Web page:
Colorado is one of four US states to legalise marijuana for recreational use (the others are Alaska, Oregon and Washington).  Twelve others, including big markets such as California and Nevada, now allow consumption for medical purposes.

In Canada, the medical marijuana business has legalised progressively over the past 15 years.

But, the major turning point came in 2014 with the introduction of the Marijuana for Medical Purposes Regulations (or MMPR) by the government’s Health Canada arm.

Newly-elected liberal Prime Minister Justin Trudeau in November announced that marijuana would be legalised for recreational use in Canada during 2017.

It represents a major opportunity, particularly for Beleave.

Although there’s a lot going on around the edges for Beleave – with the company working on various research and development projects – at the moment the story is quite a simple one.

Beleave is the next man up for regulatory approval

Around 30 companies have been given the regulatory green light for medical marijuana.

And as Beleave chief executive Roger Ferreira explains it, his company is currently in the advanced stages of the regulatory licensing process with Health Canada.  Being in the final stages of the approval process, the regulatory decision is expected soon.

With the help of chief operating officer Bill Panagiotakopolous, and his construction industry ties, the company has now built at low capital costs a 14,500 square foot production facility designed to meet Health Canada’s requirements.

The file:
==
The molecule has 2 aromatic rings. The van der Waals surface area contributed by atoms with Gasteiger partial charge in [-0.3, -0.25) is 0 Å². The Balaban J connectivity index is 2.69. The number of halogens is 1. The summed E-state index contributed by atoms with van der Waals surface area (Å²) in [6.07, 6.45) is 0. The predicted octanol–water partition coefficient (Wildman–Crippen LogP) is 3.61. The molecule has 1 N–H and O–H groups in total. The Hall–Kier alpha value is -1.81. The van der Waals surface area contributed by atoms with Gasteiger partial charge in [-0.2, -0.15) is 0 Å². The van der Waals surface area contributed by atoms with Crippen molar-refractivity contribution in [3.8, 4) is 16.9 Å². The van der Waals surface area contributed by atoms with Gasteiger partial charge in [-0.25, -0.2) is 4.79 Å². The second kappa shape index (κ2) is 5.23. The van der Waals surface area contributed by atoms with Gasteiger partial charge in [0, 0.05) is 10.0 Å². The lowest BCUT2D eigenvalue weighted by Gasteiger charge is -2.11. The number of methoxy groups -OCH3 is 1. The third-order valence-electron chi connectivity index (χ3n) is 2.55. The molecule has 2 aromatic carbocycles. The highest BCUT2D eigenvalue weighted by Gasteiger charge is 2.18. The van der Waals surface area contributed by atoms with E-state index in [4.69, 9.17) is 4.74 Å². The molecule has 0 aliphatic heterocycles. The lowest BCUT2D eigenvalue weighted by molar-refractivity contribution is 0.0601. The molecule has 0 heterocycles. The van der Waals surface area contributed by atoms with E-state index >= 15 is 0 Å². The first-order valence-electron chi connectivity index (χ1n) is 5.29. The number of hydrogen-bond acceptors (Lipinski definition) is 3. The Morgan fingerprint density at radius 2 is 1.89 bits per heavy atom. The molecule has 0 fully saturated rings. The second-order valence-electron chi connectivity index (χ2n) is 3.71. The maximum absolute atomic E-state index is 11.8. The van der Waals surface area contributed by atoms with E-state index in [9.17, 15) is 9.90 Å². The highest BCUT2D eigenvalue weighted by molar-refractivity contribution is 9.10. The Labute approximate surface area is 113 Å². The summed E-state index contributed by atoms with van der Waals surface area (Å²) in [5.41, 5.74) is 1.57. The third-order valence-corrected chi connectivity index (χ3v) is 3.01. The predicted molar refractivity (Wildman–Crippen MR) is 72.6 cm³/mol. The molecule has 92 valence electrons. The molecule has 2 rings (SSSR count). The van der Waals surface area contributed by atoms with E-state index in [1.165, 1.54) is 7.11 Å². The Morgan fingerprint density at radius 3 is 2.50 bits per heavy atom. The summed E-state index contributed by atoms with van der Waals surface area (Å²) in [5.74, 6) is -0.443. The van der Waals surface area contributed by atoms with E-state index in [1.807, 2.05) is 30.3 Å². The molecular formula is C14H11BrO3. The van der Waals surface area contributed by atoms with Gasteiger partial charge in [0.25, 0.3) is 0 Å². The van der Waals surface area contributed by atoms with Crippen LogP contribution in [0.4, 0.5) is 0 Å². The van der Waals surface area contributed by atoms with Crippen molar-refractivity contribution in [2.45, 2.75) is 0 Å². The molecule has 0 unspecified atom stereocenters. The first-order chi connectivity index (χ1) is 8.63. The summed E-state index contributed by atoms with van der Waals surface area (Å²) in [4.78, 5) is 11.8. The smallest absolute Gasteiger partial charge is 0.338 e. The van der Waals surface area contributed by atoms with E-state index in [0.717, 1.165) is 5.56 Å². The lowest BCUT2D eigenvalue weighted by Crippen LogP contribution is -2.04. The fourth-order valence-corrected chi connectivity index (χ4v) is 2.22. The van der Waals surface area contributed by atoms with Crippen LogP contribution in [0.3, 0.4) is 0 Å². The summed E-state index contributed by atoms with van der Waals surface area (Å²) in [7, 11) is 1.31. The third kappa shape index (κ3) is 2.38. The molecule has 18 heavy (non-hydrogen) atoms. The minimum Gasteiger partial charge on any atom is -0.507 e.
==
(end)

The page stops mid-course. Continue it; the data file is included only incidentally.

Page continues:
The facility, in Hamilton, will be capable of producing some 550,000 grams of marijuana each year and, crucially, it is designed to be scalable so that the production line can grow in lock step with the commercial side of the business.

That scalability will be key. Ferreira says initial market research to date indicates Beleave could sell out its entire capacity within a year from the start of production.

Prescribed patients on average consume between one and three grams of marijuana per day, he explains.  As such just 270 to 800 registered patients would be needed to max out the group’s supply in year-one, giving the company revenue of $4.2 million with margins of 72%.  As demand for the product increases the company has already laid the groundwork for expansion of up to 270,000 square feet with margins increasing to 83% and revenue growing past $100 million.